UK food price inflation of 15% is coming

UK food price inflation of 15% is coming

UK food price inflation of 15% is coming
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  • The Institute of Grocery Distribution (IGD) predicts food price inflation to reach 15% this summer.
  • The most vulnerable households will be hit the worst by the increase in costs.
  • Official rate of inflation in the United Kingdom reached a 40-year high of 9% in April.
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Food price inflation in the United Kingdom is expected to reach 15% this summer and remain high until 2023, according to a major grocery industry researcher, throwing another blow to the country’s cash-strapped households.

The Institute of Grocery Distribution (IGD) claimed in a recent analysis that the most vulnerable households in the UK would be hurt the worst by the increase in food and drink prices.

In Britain, where grocery price inflation exceeded 7% in the four weeks to May 15, the highest level in 13 years, soaring costs are already putting a strain on household earnings for the first time since at least the 1950s.

In April, the official rate of inflation in the United Kingdom reached a 40-year high of 9%, and it is expected to surpass 10% in 2022, when regulated energy bills are set to rise by another 40%.

The Bank of England is expected to hike interest rates for the seventh time since December to combat inflation.

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However, many homeowners will face higher mortgage expenses as a result of this.

The IGD anticipated that in January 2023, the average monthly grocery bill for a typical household of four will be 439 pounds ($529), up from 396 pounds in January 2022.

It predicts meat, cereal products, dairy, fruit, and vegetable prices to rise the greatest, with products that rely on wheat for feed, such as white meats, likely to suffer price increases in the immediate term.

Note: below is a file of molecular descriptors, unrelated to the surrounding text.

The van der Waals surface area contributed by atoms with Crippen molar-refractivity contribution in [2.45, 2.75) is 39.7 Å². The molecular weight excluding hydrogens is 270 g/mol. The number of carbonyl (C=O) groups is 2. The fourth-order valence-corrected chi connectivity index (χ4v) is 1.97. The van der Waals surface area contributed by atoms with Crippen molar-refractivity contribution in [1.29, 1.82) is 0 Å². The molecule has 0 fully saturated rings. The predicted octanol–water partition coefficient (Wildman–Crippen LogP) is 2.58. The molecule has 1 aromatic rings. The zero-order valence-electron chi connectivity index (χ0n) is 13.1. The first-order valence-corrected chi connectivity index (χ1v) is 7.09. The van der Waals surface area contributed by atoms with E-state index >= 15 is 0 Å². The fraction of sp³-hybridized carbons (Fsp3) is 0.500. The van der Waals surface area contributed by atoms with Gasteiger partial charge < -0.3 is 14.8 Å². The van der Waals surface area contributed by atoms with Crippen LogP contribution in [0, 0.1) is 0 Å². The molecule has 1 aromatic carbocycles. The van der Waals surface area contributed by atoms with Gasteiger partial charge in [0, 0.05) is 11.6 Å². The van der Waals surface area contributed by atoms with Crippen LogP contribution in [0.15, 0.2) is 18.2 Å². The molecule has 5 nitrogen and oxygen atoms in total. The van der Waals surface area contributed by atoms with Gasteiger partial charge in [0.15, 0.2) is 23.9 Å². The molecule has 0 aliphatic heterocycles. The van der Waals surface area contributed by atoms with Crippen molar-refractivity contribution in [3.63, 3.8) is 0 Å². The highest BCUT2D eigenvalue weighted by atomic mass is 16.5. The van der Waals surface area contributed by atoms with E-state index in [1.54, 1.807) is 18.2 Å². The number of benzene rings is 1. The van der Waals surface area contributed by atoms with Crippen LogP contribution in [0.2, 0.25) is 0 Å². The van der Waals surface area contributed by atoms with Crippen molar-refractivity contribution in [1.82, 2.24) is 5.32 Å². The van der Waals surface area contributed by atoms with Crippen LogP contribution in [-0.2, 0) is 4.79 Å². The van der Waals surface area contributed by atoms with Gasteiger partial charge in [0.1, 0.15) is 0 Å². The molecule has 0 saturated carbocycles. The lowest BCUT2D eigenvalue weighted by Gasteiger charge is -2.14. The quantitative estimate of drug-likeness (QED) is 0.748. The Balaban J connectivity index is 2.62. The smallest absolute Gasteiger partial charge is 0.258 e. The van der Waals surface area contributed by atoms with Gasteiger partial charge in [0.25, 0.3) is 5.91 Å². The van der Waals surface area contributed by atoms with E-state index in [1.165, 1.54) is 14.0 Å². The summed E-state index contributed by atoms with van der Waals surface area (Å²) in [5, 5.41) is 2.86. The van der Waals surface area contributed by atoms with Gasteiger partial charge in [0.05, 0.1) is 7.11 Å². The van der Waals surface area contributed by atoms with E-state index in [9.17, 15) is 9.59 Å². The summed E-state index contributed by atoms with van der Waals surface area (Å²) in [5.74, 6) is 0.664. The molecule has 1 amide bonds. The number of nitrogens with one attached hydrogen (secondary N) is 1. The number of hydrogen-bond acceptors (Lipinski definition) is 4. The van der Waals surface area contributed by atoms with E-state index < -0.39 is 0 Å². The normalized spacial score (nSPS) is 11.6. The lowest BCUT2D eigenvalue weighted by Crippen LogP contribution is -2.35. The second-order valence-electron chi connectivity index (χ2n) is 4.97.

INFLATION THAT DOESN’T GO AWAY

High levels of food inflation, according to the researcher, will likely last until mid-2023, owing to a number of factors, including the impact of the Ukraine conflict, pre-existing supply chain challenges, the limited effectiveness of monetary and fiscal policy, and the effects of Brexit still being felt.

“Based on our analysis, we don’t expect cost-of-living pressures to ease anytime soon,” IGD chief economist James Walton said. “We’re already seeing families skip meals, which is an obvious sign of food stress.”

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Tesco, the market leader, Sainsbury’s, and Morrisons are the four largest grocers in the United Kingdom.

As a result of the crisis, Britons are downsizing their shopping habits, migrating from mainstream supermarkets to discounters and from branded to lower-cost private label products.

They’re also cutting back on fuel costs as they minimise the number of car trips they take, as well as cancelling streaming services and household appliance maintenance warranties.

 

Last Monday, Pepco, the owner of Poundland, stated that Britons were even cutting back on basic purchases.

 

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Tesco will provide a trading update for the first quarter on Friday.

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